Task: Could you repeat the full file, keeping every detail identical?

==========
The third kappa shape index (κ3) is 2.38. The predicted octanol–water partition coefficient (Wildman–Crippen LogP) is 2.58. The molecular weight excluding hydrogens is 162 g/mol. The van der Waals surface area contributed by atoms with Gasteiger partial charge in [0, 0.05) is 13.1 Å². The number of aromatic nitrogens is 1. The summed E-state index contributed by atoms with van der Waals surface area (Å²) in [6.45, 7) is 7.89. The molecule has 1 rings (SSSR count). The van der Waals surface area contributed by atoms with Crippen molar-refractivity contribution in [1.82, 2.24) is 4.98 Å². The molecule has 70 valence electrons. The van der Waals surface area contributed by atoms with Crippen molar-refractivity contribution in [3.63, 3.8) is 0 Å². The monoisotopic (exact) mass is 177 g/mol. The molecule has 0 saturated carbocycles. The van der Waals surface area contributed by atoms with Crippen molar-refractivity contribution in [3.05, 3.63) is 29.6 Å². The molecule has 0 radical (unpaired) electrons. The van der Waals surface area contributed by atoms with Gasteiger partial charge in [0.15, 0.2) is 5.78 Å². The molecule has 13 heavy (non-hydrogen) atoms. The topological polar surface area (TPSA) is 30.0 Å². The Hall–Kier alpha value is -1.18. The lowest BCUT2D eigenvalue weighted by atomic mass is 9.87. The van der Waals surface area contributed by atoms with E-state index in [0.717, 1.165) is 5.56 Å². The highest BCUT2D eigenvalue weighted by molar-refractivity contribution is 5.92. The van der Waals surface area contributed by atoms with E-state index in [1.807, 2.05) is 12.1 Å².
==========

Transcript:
The third kappa shape index (κ3) is 2.38. The predicted octanol–water partition coefficient (Wildman–Crippen LogP) is 2.58. The molecular weight excluding hydrogens is 162 g/mol. The van der Waals surface area contributed by atoms with Gasteiger partial charge in [0, 0.05) is 13.1 Å². The number of aromatic nitrogens is 1. The summed E-state index contributed by atoms with van der Waals surface area (Å²) in [6.45, 7) is 7.89. The molecule has 1 rings (SSSR count). The van der Waals surface area contributed by atoms with Crippen molar-refractivity contribution in [1.82, 2.24) is 4.98 Å². The molecule has 70 valence electrons. The van der Waals surface area contributed by atoms with Crippen molar-refractivity contribution in [3.63, 3.8) is 0 Å². The monoisotopic (exact) mass is 177 g/mol. The molecule has 0 saturated carbocycles. The van der Waals surface area contributed by atoms with Crippen molar-refractivity contribution in [3.05, 3.63) is 29.6 Å². The molecule has 0 radical (unpaired) electrons. The van der Waals surface area contributed by atoms with Gasteiger partial charge in [0.15, 0.2) is 5.78 Å². The molecule has 13 heavy (non-hydrogen) atoms. The topological polar surface area (TPSA) is 30.0 Å². The Hall–Kier alpha value is -1.18. The lowest BCUT2D eigenvalue weighted by atomic mass is 9.87. The van der Waals surface area contributed by atoms with E-state index in [0.717, 1.165) is 5.56 Å². The highest BCUT2D eigenvalue weighted by molar-refractivity contribution is 5.92. The van der Waals surface area contributed by atoms with E-state index in [1.807, 2.05) is 12.1 Å².